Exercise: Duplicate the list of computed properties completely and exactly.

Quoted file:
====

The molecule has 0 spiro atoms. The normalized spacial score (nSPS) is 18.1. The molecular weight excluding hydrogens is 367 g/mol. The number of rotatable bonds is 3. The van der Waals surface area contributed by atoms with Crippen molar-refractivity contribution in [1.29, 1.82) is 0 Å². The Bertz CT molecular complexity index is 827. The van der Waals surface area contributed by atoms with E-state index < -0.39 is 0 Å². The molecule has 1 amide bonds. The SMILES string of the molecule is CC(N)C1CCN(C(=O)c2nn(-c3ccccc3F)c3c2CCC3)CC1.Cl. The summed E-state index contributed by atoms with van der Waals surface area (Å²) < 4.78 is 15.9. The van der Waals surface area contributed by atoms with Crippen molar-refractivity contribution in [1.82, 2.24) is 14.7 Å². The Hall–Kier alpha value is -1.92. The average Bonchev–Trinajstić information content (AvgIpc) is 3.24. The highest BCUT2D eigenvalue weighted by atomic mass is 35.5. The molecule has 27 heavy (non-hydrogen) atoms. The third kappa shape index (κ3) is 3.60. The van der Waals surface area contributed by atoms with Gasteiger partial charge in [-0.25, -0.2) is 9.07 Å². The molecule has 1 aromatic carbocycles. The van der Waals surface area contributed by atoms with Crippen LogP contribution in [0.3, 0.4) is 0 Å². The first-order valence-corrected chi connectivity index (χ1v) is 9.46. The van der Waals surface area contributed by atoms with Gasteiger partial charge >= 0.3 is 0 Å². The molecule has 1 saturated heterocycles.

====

The molecule has 0 spiro atoms. The normalized spacial score (nSPS) is 18.1. The molecular weight excluding hydrogens is 367 g/mol. The number of rotatable bonds is 3. The van der Waals surface area contributed by atoms with Crippen molar-refractivity contribution in [1.29, 1.82) is 0 Å². The Bertz CT molecular complexity index is 827. The van der Waals surface area contributed by atoms with E-state index < -0.39 is 0 Å². The molecule has 1 amide bonds. The SMILES string of the molecule is CC(N)C1CCN(C(=O)c2nn(-c3ccccc3F)c3c2CCC3)CC1.Cl. The summed E-state index contributed by atoms with van der Waals surface area (Å²) < 4.78 is 15.9. The van der Waals surface area contributed by atoms with Crippen molar-refractivity contribution in [1.82, 2.24) is 14.7 Å². The Hall–Kier alpha value is -1.92. The average Bonchev–Trinajstić information content (AvgIpc) is 3.24. The highest BCUT2D eigenvalue weighted by atomic mass is 35.5. The molecule has 27 heavy (non-hydrogen) atoms. The third kappa shape index (κ3) is 3.60. The van der Waals surface area contributed by atoms with Gasteiger partial charge in [-0.25, -0.2) is 9.07 Å². The molecule has 1 aromatic carbocycles. The van der Waals surface area contributed by atoms with Crippen LogP contribution in [0.3, 0.4) is 0 Å². The first-order valence-corrected chi connectivity index (χ1v) is 9.46. The van der Waals surface area contributed by atoms with Gasteiger partial charge >= 0.3 is 0 Å². The molecule has 1 saturated heterocycles.